how long should lumber dry after milling?

mufflerNovember 17, 2009

We are installing Cape Cod siding on our house, but for the corner boards and skirt board we bought lumber that was just milled, but cut in the summer (a few months ago)

We need to paint or stain both sides of the boards before putting them on. We plan on putting them in a garage with a large fan on them. Does anyone know how long they should dry this way before painting or staining at least the inside of the boards. And what is a good paint or stain to use? Thanks for any input on this from someone who knows more than we do about drying wood.

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It depends on the kind of wood, the moisture content, the relative humidity where it is stored, and how it is stacked. For best paint adherence it's best to have it kiln dried.

    Bookmark   November 17, 2009 at 8:30PM
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Air drying is normally a minimum of one year per inch of board thickness, in weather protected stickered piles.

Kiln drying is better and faster.

    Bookmark   November 18, 2009 at 9:10AM
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The lumber should have been stacked properly immediately after it was cut. If that was the case and the weather has been good it might already be near 20% MC.

Putting it in an enclosed space to get the MC lower should work with proper ventilation but the major issue is that it might have already dried too fast and checked.

Here is a link that might be useful: wood drying info

    Bookmark   November 18, 2009 at 11:32AM
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Thanks for your replies. The type of wood is pine and it was stacked right after being cut. It is indoors and what we ended up doing was tarping it and putting a dehumidifier in with it. It is dry with a little heat in the building so hoping that works. Thanks again!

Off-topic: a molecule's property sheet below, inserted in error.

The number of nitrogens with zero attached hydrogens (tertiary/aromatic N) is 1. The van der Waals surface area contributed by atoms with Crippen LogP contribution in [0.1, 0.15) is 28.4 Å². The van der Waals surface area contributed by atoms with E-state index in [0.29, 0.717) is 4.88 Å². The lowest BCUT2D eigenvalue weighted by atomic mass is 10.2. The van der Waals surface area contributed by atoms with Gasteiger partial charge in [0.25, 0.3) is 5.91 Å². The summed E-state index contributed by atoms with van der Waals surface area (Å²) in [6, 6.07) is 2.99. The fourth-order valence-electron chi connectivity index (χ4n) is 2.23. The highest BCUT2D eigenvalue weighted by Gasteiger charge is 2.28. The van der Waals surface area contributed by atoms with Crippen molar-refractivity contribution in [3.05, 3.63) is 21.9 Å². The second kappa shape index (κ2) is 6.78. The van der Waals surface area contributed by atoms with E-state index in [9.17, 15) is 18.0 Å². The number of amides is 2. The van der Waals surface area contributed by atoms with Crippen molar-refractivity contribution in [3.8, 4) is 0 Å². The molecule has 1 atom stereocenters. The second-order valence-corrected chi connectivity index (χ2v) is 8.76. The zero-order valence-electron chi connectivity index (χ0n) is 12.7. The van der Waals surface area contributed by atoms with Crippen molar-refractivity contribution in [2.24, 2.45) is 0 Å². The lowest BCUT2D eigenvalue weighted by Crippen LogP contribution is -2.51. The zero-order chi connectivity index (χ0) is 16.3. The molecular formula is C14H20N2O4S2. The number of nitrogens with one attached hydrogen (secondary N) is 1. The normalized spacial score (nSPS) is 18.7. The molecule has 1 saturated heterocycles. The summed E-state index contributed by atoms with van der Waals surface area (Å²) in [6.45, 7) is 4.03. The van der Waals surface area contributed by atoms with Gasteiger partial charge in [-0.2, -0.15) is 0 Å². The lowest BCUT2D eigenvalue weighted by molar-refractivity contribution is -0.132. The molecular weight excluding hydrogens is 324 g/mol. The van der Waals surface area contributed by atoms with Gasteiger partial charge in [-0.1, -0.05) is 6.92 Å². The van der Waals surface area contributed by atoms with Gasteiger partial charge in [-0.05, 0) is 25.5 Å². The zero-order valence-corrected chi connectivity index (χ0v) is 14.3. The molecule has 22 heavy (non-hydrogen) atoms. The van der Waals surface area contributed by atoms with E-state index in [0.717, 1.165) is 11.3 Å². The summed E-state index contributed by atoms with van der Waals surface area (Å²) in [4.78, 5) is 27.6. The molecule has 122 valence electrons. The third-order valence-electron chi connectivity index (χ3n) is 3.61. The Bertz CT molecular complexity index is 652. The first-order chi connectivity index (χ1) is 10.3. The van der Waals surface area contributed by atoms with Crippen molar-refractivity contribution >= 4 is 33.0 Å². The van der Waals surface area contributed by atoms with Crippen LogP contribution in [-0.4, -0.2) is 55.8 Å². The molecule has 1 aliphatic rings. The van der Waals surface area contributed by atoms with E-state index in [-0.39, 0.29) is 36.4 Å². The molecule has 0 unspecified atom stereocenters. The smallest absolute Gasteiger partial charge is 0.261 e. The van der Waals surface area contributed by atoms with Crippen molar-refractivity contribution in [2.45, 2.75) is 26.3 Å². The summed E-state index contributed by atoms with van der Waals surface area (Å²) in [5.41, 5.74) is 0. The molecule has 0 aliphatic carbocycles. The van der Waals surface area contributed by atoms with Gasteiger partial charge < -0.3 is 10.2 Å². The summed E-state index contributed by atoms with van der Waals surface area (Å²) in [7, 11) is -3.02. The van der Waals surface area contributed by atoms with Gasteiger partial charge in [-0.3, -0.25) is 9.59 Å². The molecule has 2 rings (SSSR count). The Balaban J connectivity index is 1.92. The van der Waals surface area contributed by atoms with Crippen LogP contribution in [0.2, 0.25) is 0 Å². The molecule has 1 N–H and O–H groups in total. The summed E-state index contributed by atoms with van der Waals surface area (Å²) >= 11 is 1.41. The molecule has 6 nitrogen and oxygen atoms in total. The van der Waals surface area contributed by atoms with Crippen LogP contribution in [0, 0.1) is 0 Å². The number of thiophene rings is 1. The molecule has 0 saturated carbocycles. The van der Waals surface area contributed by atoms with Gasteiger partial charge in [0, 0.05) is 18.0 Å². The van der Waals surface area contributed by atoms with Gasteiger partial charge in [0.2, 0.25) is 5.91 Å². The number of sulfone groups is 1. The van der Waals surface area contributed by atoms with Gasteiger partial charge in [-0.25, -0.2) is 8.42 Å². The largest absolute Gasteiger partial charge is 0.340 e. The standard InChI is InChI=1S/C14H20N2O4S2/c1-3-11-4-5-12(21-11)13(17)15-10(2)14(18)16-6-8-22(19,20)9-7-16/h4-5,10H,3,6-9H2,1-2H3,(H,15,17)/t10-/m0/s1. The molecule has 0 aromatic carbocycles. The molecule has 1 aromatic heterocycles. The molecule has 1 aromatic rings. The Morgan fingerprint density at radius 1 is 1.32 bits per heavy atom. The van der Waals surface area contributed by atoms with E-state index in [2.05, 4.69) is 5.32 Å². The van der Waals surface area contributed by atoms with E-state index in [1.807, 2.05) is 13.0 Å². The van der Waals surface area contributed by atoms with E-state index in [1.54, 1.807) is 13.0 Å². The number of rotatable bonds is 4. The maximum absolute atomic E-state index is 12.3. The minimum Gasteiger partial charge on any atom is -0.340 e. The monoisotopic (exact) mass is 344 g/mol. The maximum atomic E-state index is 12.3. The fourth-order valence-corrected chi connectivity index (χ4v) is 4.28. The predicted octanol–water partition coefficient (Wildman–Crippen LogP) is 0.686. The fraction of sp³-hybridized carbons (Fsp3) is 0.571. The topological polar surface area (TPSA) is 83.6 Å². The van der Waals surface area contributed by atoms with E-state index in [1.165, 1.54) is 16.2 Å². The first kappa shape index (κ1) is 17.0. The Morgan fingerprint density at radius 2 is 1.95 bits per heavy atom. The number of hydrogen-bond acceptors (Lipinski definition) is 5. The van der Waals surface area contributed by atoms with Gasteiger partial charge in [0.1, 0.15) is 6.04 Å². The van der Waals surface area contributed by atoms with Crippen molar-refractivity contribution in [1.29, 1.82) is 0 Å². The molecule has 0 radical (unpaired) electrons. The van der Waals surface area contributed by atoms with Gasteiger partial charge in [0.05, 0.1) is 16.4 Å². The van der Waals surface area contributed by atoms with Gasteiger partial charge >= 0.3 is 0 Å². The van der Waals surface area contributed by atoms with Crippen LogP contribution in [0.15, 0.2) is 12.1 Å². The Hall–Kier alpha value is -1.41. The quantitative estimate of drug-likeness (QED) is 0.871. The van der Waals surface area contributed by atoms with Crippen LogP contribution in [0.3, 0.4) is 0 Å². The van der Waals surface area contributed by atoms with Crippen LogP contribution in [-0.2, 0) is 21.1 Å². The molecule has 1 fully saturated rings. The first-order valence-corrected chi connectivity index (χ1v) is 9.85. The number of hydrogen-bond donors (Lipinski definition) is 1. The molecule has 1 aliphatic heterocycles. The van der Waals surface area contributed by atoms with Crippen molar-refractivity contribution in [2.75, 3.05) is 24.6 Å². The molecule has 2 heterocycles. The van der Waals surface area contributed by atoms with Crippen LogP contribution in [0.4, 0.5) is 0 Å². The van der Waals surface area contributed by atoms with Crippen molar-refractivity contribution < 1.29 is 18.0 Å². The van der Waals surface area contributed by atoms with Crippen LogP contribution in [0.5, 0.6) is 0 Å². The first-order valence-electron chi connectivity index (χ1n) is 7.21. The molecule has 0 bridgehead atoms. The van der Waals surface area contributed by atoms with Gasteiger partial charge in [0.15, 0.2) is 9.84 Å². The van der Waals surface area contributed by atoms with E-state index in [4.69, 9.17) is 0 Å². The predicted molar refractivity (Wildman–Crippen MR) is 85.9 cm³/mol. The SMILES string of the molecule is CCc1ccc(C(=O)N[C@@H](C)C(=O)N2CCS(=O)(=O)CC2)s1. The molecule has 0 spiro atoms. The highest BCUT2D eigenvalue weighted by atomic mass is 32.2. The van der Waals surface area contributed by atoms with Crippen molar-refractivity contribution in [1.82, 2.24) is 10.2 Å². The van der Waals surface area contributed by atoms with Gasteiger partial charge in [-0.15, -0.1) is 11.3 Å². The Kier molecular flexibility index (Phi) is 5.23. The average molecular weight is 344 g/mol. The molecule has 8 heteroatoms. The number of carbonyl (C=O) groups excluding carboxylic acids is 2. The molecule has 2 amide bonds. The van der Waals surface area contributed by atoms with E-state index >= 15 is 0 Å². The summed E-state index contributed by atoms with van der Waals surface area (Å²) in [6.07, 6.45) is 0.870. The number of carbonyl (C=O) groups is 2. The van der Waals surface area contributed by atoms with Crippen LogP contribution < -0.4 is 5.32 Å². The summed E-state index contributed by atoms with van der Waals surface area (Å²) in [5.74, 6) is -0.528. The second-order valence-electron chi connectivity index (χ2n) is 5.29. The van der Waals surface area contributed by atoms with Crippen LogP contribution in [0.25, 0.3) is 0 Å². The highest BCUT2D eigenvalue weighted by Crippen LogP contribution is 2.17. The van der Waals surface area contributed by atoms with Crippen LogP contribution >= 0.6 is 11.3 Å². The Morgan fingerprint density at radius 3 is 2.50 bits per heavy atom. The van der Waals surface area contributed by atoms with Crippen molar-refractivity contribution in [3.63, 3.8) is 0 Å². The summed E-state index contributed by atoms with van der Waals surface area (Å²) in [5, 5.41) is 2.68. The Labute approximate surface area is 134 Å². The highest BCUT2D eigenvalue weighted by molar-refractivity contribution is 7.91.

Bookmark   November 20, 2009 at 7:43AM
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Wood moves a fairly large amount from green to even air dry, let alone oven dry.

You can cut a small piece of wood. weight it (you need at least a postal type scale) and then dry it in the oven and weigh it again.

The weight loss is the water.

The percent is defined as the water lost divided by the dry weight of the wood.

It can be over 100% for green wood since the water can weigh more than the dry wood.

    Bookmark   November 20, 2009 at 8:44AM
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Your post reminds me of a mistake I made years ago with some ancient Nova Scotia white pines logs I had, muffler. After having it sawn, I rented a garage and carefully stacked and stickered the whole lot with dreams of having beautiful wide boards the following year to panel my new house.

Something didn't seem right when I came back in eight or nine months to take it to the planer. Seemed to be a dampness about it. As I worked down into the stack, my worry turned to horror as board after board had turned into mold farms, with slimy discoloration all over all but the ends.

I forget how much I lost, but the moral is keep your eye on it once in a while. Don't make the foolish mistake I did ignoring the importance of proper circulation.

    Bookmark   November 20, 2009 at 3:18PM
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